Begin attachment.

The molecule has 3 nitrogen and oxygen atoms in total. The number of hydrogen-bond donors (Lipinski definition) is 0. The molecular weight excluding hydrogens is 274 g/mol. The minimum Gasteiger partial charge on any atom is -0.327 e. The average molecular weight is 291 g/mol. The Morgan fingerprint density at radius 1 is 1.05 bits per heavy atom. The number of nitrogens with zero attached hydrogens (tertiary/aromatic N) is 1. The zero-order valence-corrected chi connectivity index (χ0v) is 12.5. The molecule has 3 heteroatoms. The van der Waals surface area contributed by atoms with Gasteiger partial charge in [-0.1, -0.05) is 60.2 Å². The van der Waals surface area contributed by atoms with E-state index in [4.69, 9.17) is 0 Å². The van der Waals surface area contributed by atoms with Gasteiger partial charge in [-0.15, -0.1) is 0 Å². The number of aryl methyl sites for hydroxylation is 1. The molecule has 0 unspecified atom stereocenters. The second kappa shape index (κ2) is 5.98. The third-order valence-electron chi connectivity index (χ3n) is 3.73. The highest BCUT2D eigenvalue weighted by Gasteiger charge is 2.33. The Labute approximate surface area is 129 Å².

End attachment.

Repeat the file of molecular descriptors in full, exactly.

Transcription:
The molecule has 3 nitrogen and oxygen atoms in total. The number of hydrogen-bond donors (Lipinski definition) is 0. The molecular weight excluding hydrogens is 274 g/mol. The minimum Gasteiger partial charge on any atom is -0.327 e. The average molecular weight is 291 g/mol. The Morgan fingerprint density at radius 1 is 1.05 bits per heavy atom. The number of nitrogens with zero attached hydrogens (tertiary/aromatic N) is 1. The zero-order valence-corrected chi connectivity index (χ0v) is 12.5. The molecule has 3 heteroatoms. The van der Waals surface area contributed by atoms with Gasteiger partial charge in [-0.1, -0.05) is 60.2 Å². The van der Waals surface area contributed by atoms with E-state index in [4.69, 9.17) is 0 Å². The van der Waals surface area contributed by atoms with Gasteiger partial charge in [-0.15, -0.1) is 0 Å². The number of aryl methyl sites for hydroxylation is 1. The molecule has 0 unspecified atom stereocenters. The second kappa shape index (κ2) is 5.98. The third-order valence-electron chi connectivity index (χ3n) is 3.73. The highest BCUT2D eigenvalue weighted by Gasteiger charge is 2.33. The Labute approximate surface area is 129 Å².